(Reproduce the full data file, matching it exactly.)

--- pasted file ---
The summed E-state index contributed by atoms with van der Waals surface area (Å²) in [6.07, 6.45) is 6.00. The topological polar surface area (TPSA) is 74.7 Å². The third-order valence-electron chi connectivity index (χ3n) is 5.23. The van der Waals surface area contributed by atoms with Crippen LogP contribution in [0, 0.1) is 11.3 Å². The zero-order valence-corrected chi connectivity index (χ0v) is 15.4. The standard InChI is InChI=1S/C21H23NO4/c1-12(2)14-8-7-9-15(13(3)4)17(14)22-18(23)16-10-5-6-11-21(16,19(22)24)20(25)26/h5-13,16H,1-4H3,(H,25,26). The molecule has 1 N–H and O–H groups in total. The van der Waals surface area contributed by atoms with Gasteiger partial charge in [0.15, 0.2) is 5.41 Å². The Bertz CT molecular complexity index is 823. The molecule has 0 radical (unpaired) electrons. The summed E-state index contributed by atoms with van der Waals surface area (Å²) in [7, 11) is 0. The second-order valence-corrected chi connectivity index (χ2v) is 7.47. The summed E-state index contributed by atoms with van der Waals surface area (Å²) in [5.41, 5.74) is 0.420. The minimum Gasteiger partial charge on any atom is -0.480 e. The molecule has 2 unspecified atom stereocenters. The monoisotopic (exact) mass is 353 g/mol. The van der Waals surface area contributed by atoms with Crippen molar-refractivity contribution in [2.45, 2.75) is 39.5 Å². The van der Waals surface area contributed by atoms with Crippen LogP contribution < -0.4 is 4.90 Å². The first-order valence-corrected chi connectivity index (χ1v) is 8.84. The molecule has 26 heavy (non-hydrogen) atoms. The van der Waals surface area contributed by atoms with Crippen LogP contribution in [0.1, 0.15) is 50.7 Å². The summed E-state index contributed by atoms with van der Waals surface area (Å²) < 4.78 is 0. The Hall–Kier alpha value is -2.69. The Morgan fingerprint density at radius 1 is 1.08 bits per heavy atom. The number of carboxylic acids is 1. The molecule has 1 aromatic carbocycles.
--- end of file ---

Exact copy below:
The summed E-state index contributed by atoms with van der Waals surface area (Å²) in [6.07, 6.45) is 6.00. The topological polar surface area (TPSA) is 74.7 Å². The third-order valence-electron chi connectivity index (χ3n) is 5.23. The van der Waals surface area contributed by atoms with Crippen LogP contribution in [0, 0.1) is 11.3 Å². The zero-order valence-corrected chi connectivity index (χ0v) is 15.4. The standard InChI is InChI=1S/C21H23NO4/c1-12(2)14-8-7-9-15(13(3)4)17(14)22-18(23)16-10-5-6-11-21(16,19(22)24)20(25)26/h5-13,16H,1-4H3,(H,25,26). The molecule has 1 N–H and O–H groups in total. The van der Waals surface area contributed by atoms with Gasteiger partial charge in [0.15, 0.2) is 5.41 Å². The Bertz CT molecular complexity index is 823. The molecule has 0 radical (unpaired) electrons. The summed E-state index contributed by atoms with van der Waals surface area (Å²) in [7, 11) is 0. The second-order valence-corrected chi connectivity index (χ2v) is 7.47. The summed E-state index contributed by atoms with van der Waals surface area (Å²) in [5.41, 5.74) is 0.420. The minimum Gasteiger partial charge on any atom is -0.480 e. The molecule has 2 unspecified atom stereocenters. The monoisotopic (exact) mass is 353 g/mol. The van der Waals surface area contributed by atoms with Crippen molar-refractivity contribution in [2.45, 2.75) is 39.5 Å². The van der Waals surface area contributed by atoms with Crippen LogP contribution < -0.4 is 4.90 Å². The first-order valence-corrected chi connectivity index (χ1v) is 8.84. The molecule has 26 heavy (non-hydrogen) atoms. The van der Waals surface area contributed by atoms with Crippen LogP contribution in [0.1, 0.15) is 50.7 Å². The summed E-state index contributed by atoms with van der Waals surface area (Å²) < 4.78 is 0. The Hall–Kier alpha value is -2.69. The Morgan fingerprint density at radius 1 is 1.08 bits per heavy atom. The number of carboxylic acids is 1. The molecule has 1 aromatic carbocycles.